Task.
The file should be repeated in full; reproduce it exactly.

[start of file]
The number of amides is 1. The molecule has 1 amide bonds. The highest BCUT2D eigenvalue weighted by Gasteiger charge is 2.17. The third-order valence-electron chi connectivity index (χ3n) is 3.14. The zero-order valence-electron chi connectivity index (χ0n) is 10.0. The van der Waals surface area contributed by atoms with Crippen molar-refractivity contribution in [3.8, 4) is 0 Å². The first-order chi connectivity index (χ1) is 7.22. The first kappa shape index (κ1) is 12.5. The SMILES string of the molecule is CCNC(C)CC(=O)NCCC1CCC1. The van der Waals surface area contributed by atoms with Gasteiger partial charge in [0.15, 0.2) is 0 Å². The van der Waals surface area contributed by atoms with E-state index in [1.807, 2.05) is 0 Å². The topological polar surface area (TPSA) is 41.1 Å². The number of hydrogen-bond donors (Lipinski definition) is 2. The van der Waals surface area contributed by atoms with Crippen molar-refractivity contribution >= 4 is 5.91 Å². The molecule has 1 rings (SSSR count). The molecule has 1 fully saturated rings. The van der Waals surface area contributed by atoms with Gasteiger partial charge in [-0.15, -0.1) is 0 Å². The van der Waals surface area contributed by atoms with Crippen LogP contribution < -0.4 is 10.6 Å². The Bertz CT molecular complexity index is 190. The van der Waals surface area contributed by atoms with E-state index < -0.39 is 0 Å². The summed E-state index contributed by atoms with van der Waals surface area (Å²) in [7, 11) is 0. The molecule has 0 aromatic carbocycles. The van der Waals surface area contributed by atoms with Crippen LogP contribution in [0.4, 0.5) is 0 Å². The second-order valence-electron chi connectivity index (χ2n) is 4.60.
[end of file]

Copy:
The number of amides is 1. The molecule has 1 amide bonds. The highest BCUT2D eigenvalue weighted by Gasteiger charge is 2.17. The third-order valence-electron chi connectivity index (χ3n) is 3.14. The zero-order valence-electron chi connectivity index (χ0n) is 10.0. The van der Waals surface area contributed by atoms with Crippen molar-refractivity contribution in [3.8, 4) is 0 Å². The first-order chi connectivity index (χ1) is 7.22. The first kappa shape index (κ1) is 12.5. The SMILES string of the molecule is CCNC(C)CC(=O)NCCC1CCC1. The van der Waals surface area contributed by atoms with Gasteiger partial charge in [0.15, 0.2) is 0 Å². The van der Waals surface area contributed by atoms with E-state index in [1.807, 2.05) is 0 Å². The topological polar surface area (TPSA) is 41.1 Å². The number of hydrogen-bond donors (Lipinski definition) is 2. The van der Waals surface area contributed by atoms with Crippen molar-refractivity contribution >= 4 is 5.91 Å². The molecule has 1 rings (SSSR count). The molecule has 1 fully saturated rings. The van der Waals surface area contributed by atoms with Gasteiger partial charge in [-0.15, -0.1) is 0 Å². The van der Waals surface area contributed by atoms with Crippen LogP contribution < -0.4 is 10.6 Å². The Bertz CT molecular complexity index is 190. The van der Waals surface area contributed by atoms with E-state index < -0.39 is 0 Å². The summed E-state index contributed by atoms with van der Waals surface area (Å²) in [7, 11) is 0. The molecule has 0 aromatic carbocycles. The van der Waals surface area contributed by atoms with Crippen LogP contribution in [0.4, 0.5) is 0 Å². The second-order valence-electron chi connectivity index (χ2n) is 4.60.